The first half of the ExoMars mission began this week with the launch of the Trace Gas Orbiter from Kazakhstan.
In the hours following Monday’s launch, the probe’s trajectory offered asteroid hunters a chance to test their tracking and imaging technologies. The probe’s exit from Earth’s upper atmosphere and into space was like the approach of a near-Earth object in reverse.
The European Space Agency organized a concerted effort by Southern Hemisphere observatories to identify, track and image the spacecraft. ESA’s Space Debris Office kept NEO-tracking observatories apprised of the probe’s trajectory.
The information allowed astronomers Alison Tripp and Sarah Roberts to capture impressive images of the orbiter using a one meter-diameter telescope in Australia. Scientist Grant Christie at the Stardome Observatory in Auckland, New Zealand, also secured images of the departing spacecraft.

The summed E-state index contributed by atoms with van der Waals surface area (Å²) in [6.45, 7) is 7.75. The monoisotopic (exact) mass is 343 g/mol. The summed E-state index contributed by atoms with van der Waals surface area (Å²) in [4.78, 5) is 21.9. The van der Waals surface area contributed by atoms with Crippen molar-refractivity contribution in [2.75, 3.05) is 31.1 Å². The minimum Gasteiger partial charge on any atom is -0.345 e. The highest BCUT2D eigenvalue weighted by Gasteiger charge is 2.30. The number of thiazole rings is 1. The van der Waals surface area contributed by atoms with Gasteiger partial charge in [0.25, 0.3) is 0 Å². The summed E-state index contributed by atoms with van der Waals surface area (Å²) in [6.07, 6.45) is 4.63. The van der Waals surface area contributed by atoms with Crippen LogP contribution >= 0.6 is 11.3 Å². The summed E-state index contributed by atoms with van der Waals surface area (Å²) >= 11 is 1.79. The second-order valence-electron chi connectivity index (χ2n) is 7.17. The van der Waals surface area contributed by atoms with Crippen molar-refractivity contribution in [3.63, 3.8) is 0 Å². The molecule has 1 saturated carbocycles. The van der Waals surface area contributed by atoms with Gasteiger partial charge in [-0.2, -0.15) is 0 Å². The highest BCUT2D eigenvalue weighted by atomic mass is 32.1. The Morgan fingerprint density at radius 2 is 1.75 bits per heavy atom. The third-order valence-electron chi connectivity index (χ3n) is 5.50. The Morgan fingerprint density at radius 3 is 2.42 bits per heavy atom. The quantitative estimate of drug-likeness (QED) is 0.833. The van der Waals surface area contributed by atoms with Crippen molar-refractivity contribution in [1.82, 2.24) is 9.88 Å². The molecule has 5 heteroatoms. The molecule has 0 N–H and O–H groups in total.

But the clearest images were captured by Brazilian astronomers Daniela Lazzaro and Sergio Silva. One of their photographs reveals the Trace Gas Orbiter surrounded by fragments of the Proton rocket’s discarded upper stage.
The ExoMars probe is now well beyond near Earth, en route to its October rendezvous with Mars.